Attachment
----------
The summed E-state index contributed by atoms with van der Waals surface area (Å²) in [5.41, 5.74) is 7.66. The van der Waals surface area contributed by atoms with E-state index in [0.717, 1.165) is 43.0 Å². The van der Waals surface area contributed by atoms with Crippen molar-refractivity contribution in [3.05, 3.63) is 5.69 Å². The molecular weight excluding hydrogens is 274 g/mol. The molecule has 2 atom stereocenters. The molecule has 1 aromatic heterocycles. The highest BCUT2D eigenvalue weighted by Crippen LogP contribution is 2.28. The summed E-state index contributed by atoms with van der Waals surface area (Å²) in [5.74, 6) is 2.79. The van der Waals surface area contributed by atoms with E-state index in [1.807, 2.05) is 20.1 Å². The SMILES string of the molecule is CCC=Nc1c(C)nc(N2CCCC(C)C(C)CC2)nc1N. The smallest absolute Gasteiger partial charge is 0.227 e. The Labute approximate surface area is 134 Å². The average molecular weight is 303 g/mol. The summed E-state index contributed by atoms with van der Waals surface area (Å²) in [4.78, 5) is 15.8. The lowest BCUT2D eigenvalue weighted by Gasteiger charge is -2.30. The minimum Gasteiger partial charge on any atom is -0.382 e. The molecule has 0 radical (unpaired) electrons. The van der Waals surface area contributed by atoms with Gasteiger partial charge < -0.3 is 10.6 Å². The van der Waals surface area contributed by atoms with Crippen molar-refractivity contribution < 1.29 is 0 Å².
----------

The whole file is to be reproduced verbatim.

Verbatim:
The summed E-state index contributed by atoms with van der Waals surface area (Å²) in [5.41, 5.74) is 7.66. The van der Waals surface area contributed by atoms with E-state index in [0.717, 1.165) is 43.0 Å². The van der Waals surface area contributed by atoms with Crippen molar-refractivity contribution in [3.05, 3.63) is 5.69 Å². The molecular weight excluding hydrogens is 274 g/mol. The molecule has 2 atom stereocenters. The molecule has 1 aromatic heterocycles. The highest BCUT2D eigenvalue weighted by Crippen LogP contribution is 2.28. The summed E-state index contributed by atoms with van der Waals surface area (Å²) in [5.74, 6) is 2.79. The van der Waals surface area contributed by atoms with E-state index in [1.807, 2.05) is 20.1 Å². The SMILES string of the molecule is CCC=Nc1c(C)nc(N2CCCC(C)C(C)CC2)nc1N. The smallest absolute Gasteiger partial charge is 0.227 e. The Labute approximate surface area is 134 Å². The average molecular weight is 303 g/mol. The summed E-state index contributed by atoms with van der Waals surface area (Å²) in [4.78, 5) is 15.8. The lowest BCUT2D eigenvalue weighted by Gasteiger charge is -2.30. The minimum Gasteiger partial charge on any atom is -0.382 e. The molecule has 0 radical (unpaired) electrons. The van der Waals surface area contributed by atoms with Gasteiger partial charge < -0.3 is 10.6 Å². The van der Waals surface area contributed by atoms with Crippen molar-refractivity contribution < 1.29 is 0 Å².